That is exactly how culture was at the time when the word began to gain wide currency, in the XVIII and XIX centuries. This doesn’t of course mean that culture in those days was monolithic, devoid of any sub-divisions. It wasn’t. Rather culture then resembled a building, which has high and low floors but they’re all parts of the same structure.

Music, being the quintessential Western art, provides a good illustration of this symbiotic relationship among various cultural tiers. Practically every great Western composer, from Byrd to Bartok, loved, collected and widely used simple folk motifs – unlocking their potential, moving them from the ground floor to the penthouse, but never looking down on them from the height of his genius.

Opera, that most synthetic of musical genres, was from its very inception equally accessible to every social and cultural level because in a way it appealed to the entire high-low spectrum of taste. In Vienna and Prague, the aristocrats would take their seats in the boxes, the bourgeois in the stalls and the lower classes up in ‘paradise’ – but they’d all listen to Don Giovanni or Figaro with equal intensity and then applaud with equal gusto.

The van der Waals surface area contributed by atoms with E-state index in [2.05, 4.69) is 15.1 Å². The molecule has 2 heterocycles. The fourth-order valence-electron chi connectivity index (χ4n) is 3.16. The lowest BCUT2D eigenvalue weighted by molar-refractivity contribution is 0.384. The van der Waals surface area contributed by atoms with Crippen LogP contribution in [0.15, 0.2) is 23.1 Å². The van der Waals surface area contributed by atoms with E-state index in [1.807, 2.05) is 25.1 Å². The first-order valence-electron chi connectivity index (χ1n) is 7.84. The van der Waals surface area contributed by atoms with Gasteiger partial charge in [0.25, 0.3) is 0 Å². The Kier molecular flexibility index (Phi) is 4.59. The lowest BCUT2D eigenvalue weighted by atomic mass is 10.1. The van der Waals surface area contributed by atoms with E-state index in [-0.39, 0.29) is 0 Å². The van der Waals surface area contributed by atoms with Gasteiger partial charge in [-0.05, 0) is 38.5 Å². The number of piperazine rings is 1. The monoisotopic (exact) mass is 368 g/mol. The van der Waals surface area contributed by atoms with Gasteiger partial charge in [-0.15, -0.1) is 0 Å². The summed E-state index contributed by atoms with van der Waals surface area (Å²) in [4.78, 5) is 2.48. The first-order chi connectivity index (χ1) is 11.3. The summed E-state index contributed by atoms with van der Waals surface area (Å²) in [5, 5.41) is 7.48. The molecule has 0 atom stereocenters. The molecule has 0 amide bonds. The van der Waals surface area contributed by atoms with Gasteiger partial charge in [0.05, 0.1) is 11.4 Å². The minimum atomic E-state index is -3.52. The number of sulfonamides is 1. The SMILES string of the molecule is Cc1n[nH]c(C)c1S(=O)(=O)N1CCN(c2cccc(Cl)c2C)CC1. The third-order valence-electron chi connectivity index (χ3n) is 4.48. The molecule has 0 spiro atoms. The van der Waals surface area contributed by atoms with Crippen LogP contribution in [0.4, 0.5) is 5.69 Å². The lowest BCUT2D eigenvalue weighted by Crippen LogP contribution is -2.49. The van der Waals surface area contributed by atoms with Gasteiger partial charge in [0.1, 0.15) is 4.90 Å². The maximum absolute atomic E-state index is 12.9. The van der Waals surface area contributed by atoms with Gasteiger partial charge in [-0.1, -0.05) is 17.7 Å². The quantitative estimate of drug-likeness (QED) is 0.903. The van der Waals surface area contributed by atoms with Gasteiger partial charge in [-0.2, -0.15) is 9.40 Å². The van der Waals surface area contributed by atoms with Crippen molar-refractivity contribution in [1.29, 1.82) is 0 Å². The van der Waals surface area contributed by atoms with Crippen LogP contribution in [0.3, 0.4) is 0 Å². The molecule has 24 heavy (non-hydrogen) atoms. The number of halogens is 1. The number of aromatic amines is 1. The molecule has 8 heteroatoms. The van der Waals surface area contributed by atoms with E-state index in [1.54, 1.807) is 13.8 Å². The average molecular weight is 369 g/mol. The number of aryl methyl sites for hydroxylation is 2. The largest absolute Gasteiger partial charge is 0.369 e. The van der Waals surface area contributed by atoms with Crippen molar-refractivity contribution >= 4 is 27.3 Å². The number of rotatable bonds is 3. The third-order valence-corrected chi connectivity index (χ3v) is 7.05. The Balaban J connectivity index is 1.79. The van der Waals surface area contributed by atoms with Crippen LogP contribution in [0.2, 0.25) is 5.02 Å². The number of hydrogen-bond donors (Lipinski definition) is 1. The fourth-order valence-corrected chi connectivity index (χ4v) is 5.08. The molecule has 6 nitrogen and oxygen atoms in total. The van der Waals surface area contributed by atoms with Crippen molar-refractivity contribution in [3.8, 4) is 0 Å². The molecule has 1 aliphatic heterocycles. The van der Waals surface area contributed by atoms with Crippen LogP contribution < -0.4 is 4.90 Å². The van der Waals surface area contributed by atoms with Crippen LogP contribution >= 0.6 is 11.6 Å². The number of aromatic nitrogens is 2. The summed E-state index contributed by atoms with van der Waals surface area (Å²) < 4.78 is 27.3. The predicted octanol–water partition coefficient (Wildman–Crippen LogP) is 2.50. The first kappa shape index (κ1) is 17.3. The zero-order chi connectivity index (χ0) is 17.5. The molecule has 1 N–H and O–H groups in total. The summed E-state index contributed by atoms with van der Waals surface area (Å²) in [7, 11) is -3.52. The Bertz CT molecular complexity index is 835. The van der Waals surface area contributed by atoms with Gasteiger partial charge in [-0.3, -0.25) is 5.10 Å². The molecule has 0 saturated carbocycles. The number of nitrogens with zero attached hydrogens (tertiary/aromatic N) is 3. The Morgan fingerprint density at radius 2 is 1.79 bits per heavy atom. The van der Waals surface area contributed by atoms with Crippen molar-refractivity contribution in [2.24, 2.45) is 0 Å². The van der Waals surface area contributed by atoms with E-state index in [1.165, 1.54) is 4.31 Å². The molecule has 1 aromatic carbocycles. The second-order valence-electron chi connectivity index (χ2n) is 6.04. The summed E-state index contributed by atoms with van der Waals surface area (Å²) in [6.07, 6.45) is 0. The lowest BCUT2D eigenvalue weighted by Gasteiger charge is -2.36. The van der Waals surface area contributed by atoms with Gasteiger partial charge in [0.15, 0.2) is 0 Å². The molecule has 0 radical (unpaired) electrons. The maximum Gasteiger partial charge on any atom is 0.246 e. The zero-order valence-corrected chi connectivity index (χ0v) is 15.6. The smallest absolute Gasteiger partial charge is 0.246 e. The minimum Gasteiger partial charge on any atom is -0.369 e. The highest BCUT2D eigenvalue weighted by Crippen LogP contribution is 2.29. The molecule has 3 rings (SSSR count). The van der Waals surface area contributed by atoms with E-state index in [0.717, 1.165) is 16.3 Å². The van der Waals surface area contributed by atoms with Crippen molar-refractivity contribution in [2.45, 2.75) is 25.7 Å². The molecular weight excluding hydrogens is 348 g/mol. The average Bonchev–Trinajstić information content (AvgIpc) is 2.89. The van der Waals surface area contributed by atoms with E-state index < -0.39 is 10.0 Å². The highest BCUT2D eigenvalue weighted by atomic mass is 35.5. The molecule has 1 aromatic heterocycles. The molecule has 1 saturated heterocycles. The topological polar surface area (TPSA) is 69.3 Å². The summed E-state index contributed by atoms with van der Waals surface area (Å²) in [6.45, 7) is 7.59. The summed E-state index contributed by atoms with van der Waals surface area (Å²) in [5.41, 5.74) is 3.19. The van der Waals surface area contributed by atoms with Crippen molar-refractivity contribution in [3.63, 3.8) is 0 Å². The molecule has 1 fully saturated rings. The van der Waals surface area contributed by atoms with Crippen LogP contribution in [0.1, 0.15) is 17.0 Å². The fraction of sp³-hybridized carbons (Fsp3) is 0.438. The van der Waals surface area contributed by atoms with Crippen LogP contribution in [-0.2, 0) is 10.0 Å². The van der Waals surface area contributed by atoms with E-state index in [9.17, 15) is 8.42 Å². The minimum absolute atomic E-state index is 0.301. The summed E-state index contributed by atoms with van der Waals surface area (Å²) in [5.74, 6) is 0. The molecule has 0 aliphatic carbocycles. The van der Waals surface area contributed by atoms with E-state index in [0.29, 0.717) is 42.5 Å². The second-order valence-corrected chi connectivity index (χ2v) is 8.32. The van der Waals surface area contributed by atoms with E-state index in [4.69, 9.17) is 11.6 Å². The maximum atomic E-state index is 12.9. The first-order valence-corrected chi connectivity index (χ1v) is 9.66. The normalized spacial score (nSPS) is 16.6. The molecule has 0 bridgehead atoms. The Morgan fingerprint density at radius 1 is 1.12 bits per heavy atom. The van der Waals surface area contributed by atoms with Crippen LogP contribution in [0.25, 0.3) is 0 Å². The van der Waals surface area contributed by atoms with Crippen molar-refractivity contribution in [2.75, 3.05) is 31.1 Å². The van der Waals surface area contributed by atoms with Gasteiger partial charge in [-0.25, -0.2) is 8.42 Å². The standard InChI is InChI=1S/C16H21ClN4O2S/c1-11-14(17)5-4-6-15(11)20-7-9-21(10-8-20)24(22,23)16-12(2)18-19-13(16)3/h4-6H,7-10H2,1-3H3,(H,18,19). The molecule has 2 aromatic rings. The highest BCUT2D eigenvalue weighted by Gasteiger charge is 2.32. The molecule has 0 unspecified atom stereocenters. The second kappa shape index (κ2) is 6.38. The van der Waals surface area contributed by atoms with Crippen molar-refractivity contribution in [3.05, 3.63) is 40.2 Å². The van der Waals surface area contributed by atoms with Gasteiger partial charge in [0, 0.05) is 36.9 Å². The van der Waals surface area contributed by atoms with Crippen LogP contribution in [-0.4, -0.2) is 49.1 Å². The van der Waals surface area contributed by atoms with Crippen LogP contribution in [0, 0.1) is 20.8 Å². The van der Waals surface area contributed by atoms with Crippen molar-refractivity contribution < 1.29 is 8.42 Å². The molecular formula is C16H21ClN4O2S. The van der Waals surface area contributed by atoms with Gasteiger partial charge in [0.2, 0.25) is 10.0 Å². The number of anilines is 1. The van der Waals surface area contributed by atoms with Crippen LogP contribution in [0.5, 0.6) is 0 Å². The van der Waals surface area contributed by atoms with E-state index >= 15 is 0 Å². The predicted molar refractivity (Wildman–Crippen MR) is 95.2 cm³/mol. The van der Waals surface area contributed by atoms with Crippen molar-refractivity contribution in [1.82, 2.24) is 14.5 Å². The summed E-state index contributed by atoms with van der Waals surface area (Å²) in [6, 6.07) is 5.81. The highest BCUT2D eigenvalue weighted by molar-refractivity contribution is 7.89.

This is a far cry from our supposedly egalitarian time. The Christian foundation of the cultural structure has been blown up, the building collapsed, and its inhabitants have all gone their separate ways. They no longer belong together, and they tend not to treat one another in the spirit of equanimity. Instead they take a detached look at one another’s taste and realise they don’t like it very much.

These days people of cultivated musical tastes are revolted by pop excretions and disgusted by their perpetrators. Lovers of pop ‘music’, on the other hand, despise real music for being elitist, effete, posh and generally undemocratic. This animosity is no longer just intellectual but visceral, physiological.